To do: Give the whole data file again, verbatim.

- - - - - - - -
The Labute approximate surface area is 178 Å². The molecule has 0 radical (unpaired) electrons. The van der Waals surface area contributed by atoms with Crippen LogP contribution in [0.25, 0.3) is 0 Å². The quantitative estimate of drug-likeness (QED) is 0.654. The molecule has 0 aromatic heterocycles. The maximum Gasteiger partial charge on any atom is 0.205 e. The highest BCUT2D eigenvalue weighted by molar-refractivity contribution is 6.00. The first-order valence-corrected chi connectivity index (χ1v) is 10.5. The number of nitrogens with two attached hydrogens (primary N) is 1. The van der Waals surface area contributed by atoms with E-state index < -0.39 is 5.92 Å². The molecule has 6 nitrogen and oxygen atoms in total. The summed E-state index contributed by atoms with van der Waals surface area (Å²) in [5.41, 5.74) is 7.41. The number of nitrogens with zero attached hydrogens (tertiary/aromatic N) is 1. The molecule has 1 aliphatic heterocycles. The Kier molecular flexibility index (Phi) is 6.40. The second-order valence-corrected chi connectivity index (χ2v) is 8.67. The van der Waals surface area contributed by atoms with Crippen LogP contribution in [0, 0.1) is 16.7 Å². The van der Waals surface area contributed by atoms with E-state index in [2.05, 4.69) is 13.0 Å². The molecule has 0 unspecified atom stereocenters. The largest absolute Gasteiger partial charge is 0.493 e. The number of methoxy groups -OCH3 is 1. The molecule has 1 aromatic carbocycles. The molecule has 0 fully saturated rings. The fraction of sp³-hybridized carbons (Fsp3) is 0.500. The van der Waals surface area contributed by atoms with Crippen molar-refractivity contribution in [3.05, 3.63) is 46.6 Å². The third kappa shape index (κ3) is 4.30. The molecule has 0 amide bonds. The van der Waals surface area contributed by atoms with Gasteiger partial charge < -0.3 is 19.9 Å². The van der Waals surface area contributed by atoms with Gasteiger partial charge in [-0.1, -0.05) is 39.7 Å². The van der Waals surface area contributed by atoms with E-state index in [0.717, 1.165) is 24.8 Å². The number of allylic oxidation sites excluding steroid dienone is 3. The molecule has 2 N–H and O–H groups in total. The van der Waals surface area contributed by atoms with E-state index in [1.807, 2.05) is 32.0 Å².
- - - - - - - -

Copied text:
The Labute approximate surface area is 178 Å². The molecule has 0 radical (unpaired) electrons. The van der Waals surface area contributed by atoms with Crippen LogP contribution in [0.25, 0.3) is 0 Å². The quantitative estimate of drug-likeness (QED) is 0.654. The molecule has 0 aromatic heterocycles. The maximum Gasteiger partial charge on any atom is 0.205 e. The highest BCUT2D eigenvalue weighted by molar-refractivity contribution is 6.00. The first-order valence-corrected chi connectivity index (χ1v) is 10.5. The number of nitrogens with two attached hydrogens (primary N) is 1. The van der Waals surface area contributed by atoms with E-state index < -0.39 is 5.92 Å². The molecule has 6 nitrogen and oxygen atoms in total. The summed E-state index contributed by atoms with van der Waals surface area (Å²) in [5.41, 5.74) is 7.41. The number of nitrogens with zero attached hydrogens (tertiary/aromatic N) is 1. The molecule has 1 aliphatic heterocycles. The Kier molecular flexibility index (Phi) is 6.40. The second-order valence-corrected chi connectivity index (χ2v) is 8.67. The van der Waals surface area contributed by atoms with Crippen LogP contribution in [0, 0.1) is 16.7 Å². The van der Waals surface area contributed by atoms with E-state index in [2.05, 4.69) is 13.0 Å². The molecule has 0 unspecified atom stereocenters. The largest absolute Gasteiger partial charge is 0.493 e. The number of methoxy groups -OCH3 is 1. The molecule has 1 aromatic carbocycles. The molecule has 0 fully saturated rings. The fraction of sp³-hybridized carbons (Fsp3) is 0.500. The van der Waals surface area contributed by atoms with Crippen molar-refractivity contribution in [3.05, 3.63) is 46.6 Å². The third kappa shape index (κ3) is 4.30. The molecule has 0 amide bonds. The van der Waals surface area contributed by atoms with Gasteiger partial charge < -0.3 is 19.9 Å². The van der Waals surface area contributed by atoms with Gasteiger partial charge in [-0.1, -0.05) is 39.7 Å². The van der Waals surface area contributed by atoms with E-state index in [0.717, 1.165) is 24.8 Å². The number of allylic oxidation sites excluding steroid dienone is 3. The molecule has 2 N–H and O–H groups in total. The van der Waals surface area contributed by atoms with E-state index in [1.807, 2.05) is 32.0 Å².